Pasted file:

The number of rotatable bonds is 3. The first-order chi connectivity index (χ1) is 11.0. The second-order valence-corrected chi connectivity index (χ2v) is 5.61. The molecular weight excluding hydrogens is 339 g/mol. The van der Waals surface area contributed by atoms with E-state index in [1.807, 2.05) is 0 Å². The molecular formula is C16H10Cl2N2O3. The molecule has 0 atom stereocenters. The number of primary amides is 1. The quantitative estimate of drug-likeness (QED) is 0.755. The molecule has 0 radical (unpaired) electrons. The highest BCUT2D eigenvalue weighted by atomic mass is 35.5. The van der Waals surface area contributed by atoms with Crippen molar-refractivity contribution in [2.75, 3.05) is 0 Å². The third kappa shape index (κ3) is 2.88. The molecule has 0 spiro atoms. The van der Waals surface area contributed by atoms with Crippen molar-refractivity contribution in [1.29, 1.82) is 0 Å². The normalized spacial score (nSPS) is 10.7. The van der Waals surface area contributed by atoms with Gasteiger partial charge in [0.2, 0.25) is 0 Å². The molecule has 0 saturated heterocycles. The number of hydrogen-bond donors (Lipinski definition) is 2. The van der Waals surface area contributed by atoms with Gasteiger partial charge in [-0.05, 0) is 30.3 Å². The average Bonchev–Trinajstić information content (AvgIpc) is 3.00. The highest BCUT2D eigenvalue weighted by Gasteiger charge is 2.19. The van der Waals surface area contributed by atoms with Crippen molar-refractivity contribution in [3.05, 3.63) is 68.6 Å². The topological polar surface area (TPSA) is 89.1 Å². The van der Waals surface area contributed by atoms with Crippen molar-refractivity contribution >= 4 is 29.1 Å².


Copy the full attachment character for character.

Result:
The number of rotatable bonds is 3. The first-order chi connectivity index (χ1) is 11.0. The second-order valence-corrected chi connectivity index (χ2v) is 5.61. The molecular weight excluding hydrogens is 339 g/mol. The van der Waals surface area contributed by atoms with E-state index in [1.807, 2.05) is 0 Å². The molecular formula is C16H10Cl2N2O3. The molecule has 0 atom stereocenters. The number of primary amides is 1. The quantitative estimate of drug-likeness (QED) is 0.755. The molecule has 0 radical (unpaired) electrons. The highest BCUT2D eigenvalue weighted by atomic mass is 35.5. The van der Waals surface area contributed by atoms with Crippen molar-refractivity contribution in [2.75, 3.05) is 0 Å². The third kappa shape index (κ3) is 2.88. The molecule has 0 spiro atoms. The van der Waals surface area contributed by atoms with Crippen molar-refractivity contribution in [1.29, 1.82) is 0 Å². The normalized spacial score (nSPS) is 10.7. The van der Waals surface area contributed by atoms with Gasteiger partial charge in [0.2, 0.25) is 0 Å². The molecule has 0 saturated heterocycles. The number of hydrogen-bond donors (Lipinski definition) is 2. The van der Waals surface area contributed by atoms with Gasteiger partial charge in [-0.05, 0) is 30.3 Å². The average Bonchev–Trinajstić information content (AvgIpc) is 3.00. The highest BCUT2D eigenvalue weighted by Gasteiger charge is 2.19. The van der Waals surface area contributed by atoms with Crippen molar-refractivity contribution in [3.05, 3.63) is 68.6 Å². The topological polar surface area (TPSA) is 89.1 Å². The van der Waals surface area contributed by atoms with Crippen molar-refractivity contribution >= 4 is 29.1 Å².